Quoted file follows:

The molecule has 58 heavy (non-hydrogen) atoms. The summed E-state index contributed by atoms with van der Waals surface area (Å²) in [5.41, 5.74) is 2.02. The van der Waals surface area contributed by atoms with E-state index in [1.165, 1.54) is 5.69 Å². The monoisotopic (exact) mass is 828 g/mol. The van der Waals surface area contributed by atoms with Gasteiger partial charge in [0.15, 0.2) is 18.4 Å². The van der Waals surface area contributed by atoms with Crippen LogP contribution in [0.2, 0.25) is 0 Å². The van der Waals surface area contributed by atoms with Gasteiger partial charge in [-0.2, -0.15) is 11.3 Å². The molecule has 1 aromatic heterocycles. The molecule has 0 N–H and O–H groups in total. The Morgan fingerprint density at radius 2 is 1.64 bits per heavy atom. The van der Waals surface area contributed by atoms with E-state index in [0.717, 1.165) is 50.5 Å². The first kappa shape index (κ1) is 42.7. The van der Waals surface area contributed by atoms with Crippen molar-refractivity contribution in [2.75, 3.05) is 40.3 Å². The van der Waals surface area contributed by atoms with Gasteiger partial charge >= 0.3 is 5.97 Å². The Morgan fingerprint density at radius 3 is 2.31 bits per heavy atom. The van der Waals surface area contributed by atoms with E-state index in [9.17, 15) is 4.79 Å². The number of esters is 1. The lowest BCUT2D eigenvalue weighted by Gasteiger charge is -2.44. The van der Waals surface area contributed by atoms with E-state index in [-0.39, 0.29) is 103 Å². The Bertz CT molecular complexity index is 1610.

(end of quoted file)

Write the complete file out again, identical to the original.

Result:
The molecule has 58 heavy (non-hydrogen) atoms. The summed E-state index contributed by atoms with van der Waals surface area (Å²) in [5.41, 5.74) is 2.02. The van der Waals surface area contributed by atoms with E-state index in [1.165, 1.54) is 5.69 Å². The monoisotopic (exact) mass is 828 g/mol. The van der Waals surface area contributed by atoms with Gasteiger partial charge in [0.15, 0.2) is 18.4 Å². The van der Waals surface area contributed by atoms with Crippen LogP contribution in [0.2, 0.25) is 0 Å². The van der Waals surface area contributed by atoms with Gasteiger partial charge in [-0.2, -0.15) is 11.3 Å². The molecule has 1 aromatic heterocycles. The molecule has 0 N–H and O–H groups in total. The Morgan fingerprint density at radius 2 is 1.64 bits per heavy atom. The van der Waals surface area contributed by atoms with E-state index in [0.717, 1.165) is 50.5 Å². The first kappa shape index (κ1) is 42.7. The van der Waals surface area contributed by atoms with Crippen molar-refractivity contribution in [2.75, 3.05) is 40.3 Å². The van der Waals surface area contributed by atoms with Gasteiger partial charge >= 0.3 is 5.97 Å². The Morgan fingerprint density at radius 3 is 2.31 bits per heavy atom. The van der Waals surface area contributed by atoms with E-state index in [9.17, 15) is 4.79 Å². The number of esters is 1. The lowest BCUT2D eigenvalue weighted by Gasteiger charge is -2.44. The van der Waals surface area contributed by atoms with E-state index in [-0.39, 0.29) is 103 Å². The Bertz CT molecular complexity index is 1610.